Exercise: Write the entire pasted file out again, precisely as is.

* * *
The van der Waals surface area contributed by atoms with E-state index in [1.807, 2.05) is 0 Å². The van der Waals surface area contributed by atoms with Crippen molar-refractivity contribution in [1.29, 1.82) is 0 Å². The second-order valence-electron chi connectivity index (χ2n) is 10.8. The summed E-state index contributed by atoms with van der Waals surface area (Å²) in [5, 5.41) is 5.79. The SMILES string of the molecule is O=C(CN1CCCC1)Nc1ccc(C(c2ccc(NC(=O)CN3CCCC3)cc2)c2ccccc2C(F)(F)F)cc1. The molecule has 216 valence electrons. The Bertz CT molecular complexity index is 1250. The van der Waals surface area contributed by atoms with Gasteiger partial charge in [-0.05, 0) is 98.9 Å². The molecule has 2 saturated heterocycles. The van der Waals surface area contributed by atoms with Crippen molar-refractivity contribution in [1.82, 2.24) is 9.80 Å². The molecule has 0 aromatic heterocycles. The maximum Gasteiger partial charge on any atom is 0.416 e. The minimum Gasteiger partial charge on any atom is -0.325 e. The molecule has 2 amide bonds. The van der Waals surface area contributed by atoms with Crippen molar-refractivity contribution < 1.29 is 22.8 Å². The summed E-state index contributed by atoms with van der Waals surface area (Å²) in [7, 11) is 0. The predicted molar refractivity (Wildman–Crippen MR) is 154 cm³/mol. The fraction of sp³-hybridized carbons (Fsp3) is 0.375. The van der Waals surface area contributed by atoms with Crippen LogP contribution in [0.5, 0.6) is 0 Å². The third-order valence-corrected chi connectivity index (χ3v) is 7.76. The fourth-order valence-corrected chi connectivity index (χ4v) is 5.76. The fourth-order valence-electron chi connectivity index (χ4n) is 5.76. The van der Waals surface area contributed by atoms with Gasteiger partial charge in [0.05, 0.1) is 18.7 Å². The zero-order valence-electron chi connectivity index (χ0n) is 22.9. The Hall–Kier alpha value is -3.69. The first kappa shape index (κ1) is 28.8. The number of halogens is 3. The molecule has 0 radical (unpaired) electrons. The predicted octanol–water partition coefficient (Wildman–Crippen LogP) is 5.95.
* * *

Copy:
The van der Waals surface area contributed by atoms with E-state index in [1.807, 2.05) is 0 Å². The van der Waals surface area contributed by atoms with Crippen molar-refractivity contribution in [1.29, 1.82) is 0 Å². The second-order valence-electron chi connectivity index (χ2n) is 10.8. The summed E-state index contributed by atoms with van der Waals surface area (Å²) in [5, 5.41) is 5.79. The SMILES string of the molecule is O=C(CN1CCCC1)Nc1ccc(C(c2ccc(NC(=O)CN3CCCC3)cc2)c2ccccc2C(F)(F)F)cc1. The molecule has 216 valence electrons. The Bertz CT molecular complexity index is 1250. The van der Waals surface area contributed by atoms with Gasteiger partial charge in [-0.05, 0) is 98.9 Å². The molecule has 2 saturated heterocycles. The van der Waals surface area contributed by atoms with Crippen molar-refractivity contribution in [1.82, 2.24) is 9.80 Å². The molecule has 0 aromatic heterocycles. The maximum Gasteiger partial charge on any atom is 0.416 e. The minimum Gasteiger partial charge on any atom is -0.325 e. The molecule has 2 amide bonds. The van der Waals surface area contributed by atoms with Crippen molar-refractivity contribution < 1.29 is 22.8 Å². The summed E-state index contributed by atoms with van der Waals surface area (Å²) in [7, 11) is 0. The predicted molar refractivity (Wildman–Crippen MR) is 154 cm³/mol. The fraction of sp³-hybridized carbons (Fsp3) is 0.375. The van der Waals surface area contributed by atoms with Crippen LogP contribution in [0.5, 0.6) is 0 Å². The third-order valence-corrected chi connectivity index (χ3v) is 7.76. The fourth-order valence-corrected chi connectivity index (χ4v) is 5.76. The fourth-order valence-electron chi connectivity index (χ4n) is 5.76. The van der Waals surface area contributed by atoms with Gasteiger partial charge in [0.05, 0.1) is 18.7 Å². The zero-order valence-electron chi connectivity index (χ0n) is 22.9. The Hall–Kier alpha value is -3.69. The first kappa shape index (κ1) is 28.8. The number of halogens is 3. The molecule has 0 radical (unpaired) electrons. The predicted octanol–water partition coefficient (Wildman–Crippen LogP) is 5.95.